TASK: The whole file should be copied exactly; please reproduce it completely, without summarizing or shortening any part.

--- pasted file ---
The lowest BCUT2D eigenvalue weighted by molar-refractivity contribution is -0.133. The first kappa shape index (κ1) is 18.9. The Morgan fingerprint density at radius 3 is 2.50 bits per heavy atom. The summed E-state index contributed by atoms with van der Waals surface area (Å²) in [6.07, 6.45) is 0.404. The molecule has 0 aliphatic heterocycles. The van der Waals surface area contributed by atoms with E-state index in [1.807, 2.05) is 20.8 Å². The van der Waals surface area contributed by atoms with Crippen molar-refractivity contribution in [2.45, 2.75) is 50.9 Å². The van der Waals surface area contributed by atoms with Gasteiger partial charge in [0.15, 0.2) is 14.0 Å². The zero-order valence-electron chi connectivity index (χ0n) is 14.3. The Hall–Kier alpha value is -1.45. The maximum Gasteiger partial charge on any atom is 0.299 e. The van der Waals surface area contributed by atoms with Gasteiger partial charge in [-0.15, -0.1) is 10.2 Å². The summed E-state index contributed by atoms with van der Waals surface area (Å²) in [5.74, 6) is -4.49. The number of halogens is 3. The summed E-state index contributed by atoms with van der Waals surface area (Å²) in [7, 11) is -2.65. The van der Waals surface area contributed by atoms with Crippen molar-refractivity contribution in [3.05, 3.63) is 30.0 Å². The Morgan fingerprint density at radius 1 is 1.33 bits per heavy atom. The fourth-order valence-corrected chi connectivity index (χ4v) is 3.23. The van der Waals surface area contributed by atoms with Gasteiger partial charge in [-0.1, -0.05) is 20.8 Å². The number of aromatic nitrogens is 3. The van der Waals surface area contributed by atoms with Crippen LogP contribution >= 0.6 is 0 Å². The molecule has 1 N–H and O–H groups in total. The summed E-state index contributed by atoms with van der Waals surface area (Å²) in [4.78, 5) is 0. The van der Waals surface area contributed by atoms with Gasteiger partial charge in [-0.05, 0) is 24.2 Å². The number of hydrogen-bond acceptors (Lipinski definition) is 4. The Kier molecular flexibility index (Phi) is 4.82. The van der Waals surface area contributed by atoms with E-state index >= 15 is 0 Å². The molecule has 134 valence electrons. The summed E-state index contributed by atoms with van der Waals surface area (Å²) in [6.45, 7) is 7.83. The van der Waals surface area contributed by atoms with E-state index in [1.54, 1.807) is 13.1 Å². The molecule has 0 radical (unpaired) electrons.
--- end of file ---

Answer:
The lowest BCUT2D eigenvalue weighted by molar-refractivity contribution is -0.133. The first kappa shape index (κ1) is 18.9. The Morgan fingerprint density at radius 3 is 2.50 bits per heavy atom. The summed E-state index contributed by atoms with van der Waals surface area (Å²) in [6.07, 6.45) is 0.404. The molecule has 0 aliphatic heterocycles. The van der Waals surface area contributed by atoms with E-state index in [1.807, 2.05) is 20.8 Å². The van der Waals surface area contributed by atoms with Crippen molar-refractivity contribution in [2.45, 2.75) is 50.9 Å². The van der Waals surface area contributed by atoms with Gasteiger partial charge in [0.15, 0.2) is 14.0 Å². The zero-order valence-electron chi connectivity index (χ0n) is 14.3. The Hall–Kier alpha value is -1.45. The maximum Gasteiger partial charge on any atom is 0.299 e. The van der Waals surface area contributed by atoms with Gasteiger partial charge in [-0.15, -0.1) is 10.2 Å². The summed E-state index contributed by atoms with van der Waals surface area (Å²) in [5.74, 6) is -4.49. The number of halogens is 3. The summed E-state index contributed by atoms with van der Waals surface area (Å²) in [7, 11) is -2.65. The van der Waals surface area contributed by atoms with Crippen molar-refractivity contribution in [3.05, 3.63) is 30.0 Å². The Morgan fingerprint density at radius 1 is 1.33 bits per heavy atom. The fourth-order valence-corrected chi connectivity index (χ4v) is 3.23. The van der Waals surface area contributed by atoms with Gasteiger partial charge in [-0.1, -0.05) is 20.8 Å². The number of aromatic nitrogens is 3. The van der Waals surface area contributed by atoms with Crippen LogP contribution >= 0.6 is 0 Å². The molecule has 1 N–H and O–H groups in total. The summed E-state index contributed by atoms with van der Waals surface area (Å²) in [4.78, 5) is 0. The van der Waals surface area contributed by atoms with Gasteiger partial charge in [-0.05, 0) is 24.2 Å². The number of hydrogen-bond acceptors (Lipinski definition) is 4. The Kier molecular flexibility index (Phi) is 4.82. The van der Waals surface area contributed by atoms with E-state index >= 15 is 0 Å². The molecule has 134 valence electrons. The summed E-state index contributed by atoms with van der Waals surface area (Å²) in [6.45, 7) is 7.83. The van der Waals surface area contributed by atoms with E-state index in [1.54, 1.807) is 13.1 Å². The molecule has 0 radical (unpaired) electrons.